Extended Data Fig. 7 The variance in PSD with different averaging times.

a, A relatively flat region (red) is selected to analyse the distribution of variations in the PSD. Sharp spikes are the environmental pickup of discrete frequencies; these are not used in the fitting procedure. b, c, The normalized PSD distribution in the selected region for a 96 s averaging time (b) and a 6 s averaging time (c). The red line is the Gaussian fit to the distribution. d, The standard deviation of the distribution for different averaging times. Source data

Extended Data Fig. 8 Shot noise in a Nb tunnel junction.

ad, Noise measurements (blue points with error bars) and differential conductance (green) as a function of bias and temperature for a commercial Nb/AlOx/Nb tunnel junction that exhibits Josephson supercurrent below Tc = 9 K. The error bars combine in quadrature the systematic uncertainty described in Methods section ‘Error analysis’ and the standard error of the noise fitting parameter for each bias. e, Inferred pair fraction z as a function of bias and temperature for this device. The red dash–dotted line is the superconducting gap region outside which z = 0 is expected from the BCS theory for the measured value of Tc. The green dashed line is V = kBT/e. As eV/kBT → 0, determining z via noise measurements is not possible (see Methods). The grey region indicates where the uncertainty in z exceeds 0.5, on the basis of the systematic standard deviation of the noise ratio of ±0.015, as described in Methods section ‘Error analysis’. Source data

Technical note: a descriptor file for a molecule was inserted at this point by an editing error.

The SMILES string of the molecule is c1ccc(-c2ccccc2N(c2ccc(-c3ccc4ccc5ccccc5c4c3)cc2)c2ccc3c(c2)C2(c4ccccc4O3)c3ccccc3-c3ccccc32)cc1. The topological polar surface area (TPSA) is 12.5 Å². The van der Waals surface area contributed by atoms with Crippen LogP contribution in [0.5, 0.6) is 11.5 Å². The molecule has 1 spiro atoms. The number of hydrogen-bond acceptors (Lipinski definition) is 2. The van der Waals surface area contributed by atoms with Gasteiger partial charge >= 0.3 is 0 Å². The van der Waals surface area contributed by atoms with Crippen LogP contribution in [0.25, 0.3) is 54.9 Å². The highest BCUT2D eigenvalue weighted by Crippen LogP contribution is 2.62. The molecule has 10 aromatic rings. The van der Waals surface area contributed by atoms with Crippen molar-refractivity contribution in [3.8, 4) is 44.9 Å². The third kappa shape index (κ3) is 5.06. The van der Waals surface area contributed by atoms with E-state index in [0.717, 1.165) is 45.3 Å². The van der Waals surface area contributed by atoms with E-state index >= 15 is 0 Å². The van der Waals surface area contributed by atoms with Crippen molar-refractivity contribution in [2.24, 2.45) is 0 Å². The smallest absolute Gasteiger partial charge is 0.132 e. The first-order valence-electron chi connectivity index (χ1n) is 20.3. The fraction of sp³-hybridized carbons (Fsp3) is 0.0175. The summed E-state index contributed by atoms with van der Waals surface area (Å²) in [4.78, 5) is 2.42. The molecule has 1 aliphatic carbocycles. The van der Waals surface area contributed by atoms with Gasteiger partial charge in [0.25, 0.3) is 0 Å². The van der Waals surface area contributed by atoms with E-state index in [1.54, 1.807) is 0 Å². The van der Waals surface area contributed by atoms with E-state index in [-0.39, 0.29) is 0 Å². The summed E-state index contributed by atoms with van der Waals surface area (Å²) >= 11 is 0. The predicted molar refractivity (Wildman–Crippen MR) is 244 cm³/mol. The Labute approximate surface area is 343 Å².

Extended Data Fig. 9 Noise as a function of current, and comparison with Andreev reflection.

Noise data from Fig. 3 plotted as a function of bias current instead of bias voltage, and the noise data at 5 K compared with expectations of a very simplified MAR model. ad, The red dashed line shows the single-charge tunnelling Poissonian expectation 2eIcoth(eV(I)/2kBT), based on the measured I(V) at each temperature. e, f, The red traces assume a bias-dependent effective charge based on kinetically allowed Andreev processes (q = ne with 2Δ/n < eV < 2Δ/(n − 1), for n = 2, 3, …) for a fixed isotropic gap Δ, combined with a finite temperature expectation for the noise SI = 2q(V) × Icoth(q(V) × V/2kBT). Source data

Extended Data Table 1 Example fitting parameters

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Source Data Extended Data Fig. 9